This live academic webinar was presented by Kurt Schock, Associate Professor of Sociology and Global Affairs, Rutgers University, and an ICNC Academic Advisor.
Watch webinar below:
1. Introduction of the Speaker: 00:00- 00:30
2. Presentation: 00:42 – 34:44
3. Questions and Answers: 34:45 – 57:07
Resistance to land alienation has historically been manifested through everyday forms of resistance or violent rebellion. From the late twentieth century into the twenty-first, however, an increasing number of peasant and indigenous peoples movements have organized campaigns of civil resistance to wage conflict. Instead of seeking to influence or control the state through elections or violence, the challenges remain autonomous from political parties and mobilize campaigns of civil resistance to generate pressure from outside of political institutions to affect change within institutional channels. An examination of mass mobilizations by Ekta Parishad in India and the Landless Rural Workers Movement (MST) in Brazil identifies a similar strategy of rightful radical resistance that incorporates key elements of rightful resistance but also transcends it.
The comparable strategy is due to similarities in context: India and Brazil are semiperipheral countries with relatively high-capacity states and representative democratic political structures, but have inequitable distributions of agricultural land despite constitutional principles and laws that embody equitable land distributions. However, given the substantial variation across India and Brazil in culture, geography, and demography, the specific forms assumed by rightful radical resistance vary. This study explicates the strategic logic of the mass mobilizations, explains similarities and differences across the two cases, and illustrates the potential of civil resistance for challenging the structural violence of land dispossession and inequality.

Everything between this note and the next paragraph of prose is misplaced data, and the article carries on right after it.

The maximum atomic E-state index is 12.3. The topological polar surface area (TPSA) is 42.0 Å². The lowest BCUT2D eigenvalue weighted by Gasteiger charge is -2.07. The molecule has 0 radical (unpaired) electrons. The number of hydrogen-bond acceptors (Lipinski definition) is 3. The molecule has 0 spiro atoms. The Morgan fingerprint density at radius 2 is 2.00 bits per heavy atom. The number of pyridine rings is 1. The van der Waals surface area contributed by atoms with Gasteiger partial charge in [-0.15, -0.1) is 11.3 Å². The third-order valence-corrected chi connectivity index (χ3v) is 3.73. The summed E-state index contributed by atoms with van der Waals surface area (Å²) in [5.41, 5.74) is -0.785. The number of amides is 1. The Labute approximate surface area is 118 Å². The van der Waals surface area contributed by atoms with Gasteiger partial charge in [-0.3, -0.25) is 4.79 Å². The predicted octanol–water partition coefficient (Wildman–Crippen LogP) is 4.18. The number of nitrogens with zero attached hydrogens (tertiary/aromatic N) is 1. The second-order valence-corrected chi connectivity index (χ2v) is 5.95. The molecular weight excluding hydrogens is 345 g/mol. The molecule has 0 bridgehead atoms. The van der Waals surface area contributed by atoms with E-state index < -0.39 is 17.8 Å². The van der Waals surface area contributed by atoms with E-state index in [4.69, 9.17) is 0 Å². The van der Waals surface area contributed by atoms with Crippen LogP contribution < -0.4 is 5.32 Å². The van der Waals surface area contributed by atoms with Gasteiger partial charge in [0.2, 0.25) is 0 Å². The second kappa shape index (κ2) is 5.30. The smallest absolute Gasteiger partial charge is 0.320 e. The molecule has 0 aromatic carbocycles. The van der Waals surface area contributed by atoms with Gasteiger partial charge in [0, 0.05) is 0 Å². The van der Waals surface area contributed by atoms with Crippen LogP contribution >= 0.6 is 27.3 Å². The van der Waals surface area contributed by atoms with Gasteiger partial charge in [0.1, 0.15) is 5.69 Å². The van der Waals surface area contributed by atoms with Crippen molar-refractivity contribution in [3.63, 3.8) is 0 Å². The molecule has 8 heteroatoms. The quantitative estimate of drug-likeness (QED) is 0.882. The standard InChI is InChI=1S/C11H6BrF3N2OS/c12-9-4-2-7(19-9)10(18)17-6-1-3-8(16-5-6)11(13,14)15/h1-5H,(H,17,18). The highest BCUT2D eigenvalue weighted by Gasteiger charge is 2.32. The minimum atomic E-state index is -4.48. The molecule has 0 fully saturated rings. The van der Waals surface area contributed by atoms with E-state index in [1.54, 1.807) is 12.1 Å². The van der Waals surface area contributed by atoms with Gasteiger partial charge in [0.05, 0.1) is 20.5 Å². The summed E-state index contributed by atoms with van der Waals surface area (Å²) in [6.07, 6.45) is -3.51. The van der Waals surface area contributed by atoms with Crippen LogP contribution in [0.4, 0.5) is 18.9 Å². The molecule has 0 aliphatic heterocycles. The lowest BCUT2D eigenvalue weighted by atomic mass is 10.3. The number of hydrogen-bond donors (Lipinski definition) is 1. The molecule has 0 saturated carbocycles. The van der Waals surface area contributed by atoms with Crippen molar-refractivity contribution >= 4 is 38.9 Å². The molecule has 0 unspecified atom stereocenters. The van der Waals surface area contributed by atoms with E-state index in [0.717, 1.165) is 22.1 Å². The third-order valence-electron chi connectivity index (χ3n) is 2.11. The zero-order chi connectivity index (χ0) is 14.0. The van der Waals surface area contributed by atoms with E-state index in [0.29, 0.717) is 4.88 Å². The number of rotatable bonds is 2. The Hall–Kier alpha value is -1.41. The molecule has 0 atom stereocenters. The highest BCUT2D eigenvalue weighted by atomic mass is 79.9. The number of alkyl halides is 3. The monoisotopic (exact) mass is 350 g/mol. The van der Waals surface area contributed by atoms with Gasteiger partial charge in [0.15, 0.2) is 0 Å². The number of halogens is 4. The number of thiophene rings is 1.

Kurt Schock engages in research that seeks to understand how civil resistance movements challenge state domination and economic exploitation. He has studied pro-democracy movements in authoritarian regimes and land reform movements in the global south that engage in collective action to promote a more equitable distribution of land and resources. His publications are numerous including journal articles and book chapters on social movements, nonviolent resistance, and political conflict. His book, Unarmed Insurrections: People Power Movements in Nondemocracies (University of Minnesota Press, 2005), was awarded Best Book of the Year by the Comparative Democratization Section of the American Political Science Association. The book was published in Spanish as Insurrecciones No Armadas: Poder Popular en Regimenes No Democráticos (Editorial Universidad del Rosario, Bogotá, Colombia, 2008) and is being translated into Chinese.
He received his Ph.D. in Sociology from Ohio State University and has been a visiting scholar at the Weatherhead Center for International Affairs at Harvard University, and the Australian Center for Peace & Conflict Studies at University of Queensland. He currently serves as the convenor of the Nonviolence Commission of the International Peace Research Association.